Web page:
Microsoft has today removed the retrospective fee it pays to distributors serving tier one reseller accounts and will instead pay them to develop smaller unmanaged dealers.
The changes, which have resulted in a price rise to the 30 largest resellers in the UK, are part of Redmond's plans to carve a greater niche in the SME space where Google and open source rivals are gradually making some headway.
"We have been instructed of changes to our rebate scheme and therefore will be making sure that our price list reflects the activities that Microsoft wants us to undertake," said Westcoast sales and marketing director Alex Tatham.
James Reed, general manager for software at Computer 2000, agreed: "There will have to be a price change [for tier one accounts] as Microsoft will no longer pay us at the back-end to do business with them."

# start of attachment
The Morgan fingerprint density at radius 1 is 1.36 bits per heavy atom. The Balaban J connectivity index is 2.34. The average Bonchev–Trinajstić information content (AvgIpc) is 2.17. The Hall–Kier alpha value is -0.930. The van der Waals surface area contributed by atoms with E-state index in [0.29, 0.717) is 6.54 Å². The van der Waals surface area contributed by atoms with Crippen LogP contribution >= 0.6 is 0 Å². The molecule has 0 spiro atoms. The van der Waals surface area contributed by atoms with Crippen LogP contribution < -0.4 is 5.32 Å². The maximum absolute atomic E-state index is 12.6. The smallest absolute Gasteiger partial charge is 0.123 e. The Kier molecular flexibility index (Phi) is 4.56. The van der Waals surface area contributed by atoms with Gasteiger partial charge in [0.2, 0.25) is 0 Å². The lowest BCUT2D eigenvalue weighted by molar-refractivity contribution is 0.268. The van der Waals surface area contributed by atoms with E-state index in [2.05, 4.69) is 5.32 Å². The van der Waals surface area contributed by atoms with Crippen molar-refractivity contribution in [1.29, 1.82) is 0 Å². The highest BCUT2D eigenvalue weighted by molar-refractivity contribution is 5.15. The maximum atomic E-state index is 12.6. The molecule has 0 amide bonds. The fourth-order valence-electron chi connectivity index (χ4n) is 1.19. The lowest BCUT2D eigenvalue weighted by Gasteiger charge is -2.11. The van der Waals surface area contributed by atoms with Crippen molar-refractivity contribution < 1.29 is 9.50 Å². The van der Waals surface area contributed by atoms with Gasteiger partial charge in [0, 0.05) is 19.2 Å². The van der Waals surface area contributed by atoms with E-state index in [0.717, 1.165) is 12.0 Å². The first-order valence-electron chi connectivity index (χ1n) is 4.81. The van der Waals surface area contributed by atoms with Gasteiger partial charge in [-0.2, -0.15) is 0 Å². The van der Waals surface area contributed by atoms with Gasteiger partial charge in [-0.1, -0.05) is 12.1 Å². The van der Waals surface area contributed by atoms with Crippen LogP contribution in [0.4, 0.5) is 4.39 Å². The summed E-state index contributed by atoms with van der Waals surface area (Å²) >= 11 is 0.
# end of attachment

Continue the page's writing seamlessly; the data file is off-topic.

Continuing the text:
The compensation paid to wholesalers for helping to develop small resellers is rising but distributors have yet to complete the financial modelling and were unable to comment on whether they would be better or worse off, or detail the price rises.
The strategy being pursued by Microsoft was first pioneered by HP but has since been aped across other parts of the industry.
Ed Bateman, Bell Microproducts director of the commercial business EMEA, said the move was logical.
"We are not particularly worried, part of our job as a distributor is to grow the market, some distributors that rely on the big accounts will find it challenging," he told MicroScope.
The restructure should at least hinder the sub-distribution market that existed under the previous model, claimed reseller sources.
Microsoft did not agree to a telephone interview but issued a statement: "The number one objective behind these changes is to improve the distributor's business. Agreement between Microsoft and its distributors are exclusive.
"We do not disclose details with anyone but the distribution partners with whom we have those agreements," it added.
Microsoft's fourth volume distributor Ingram Micro was unavailable to comment at the time of going to press.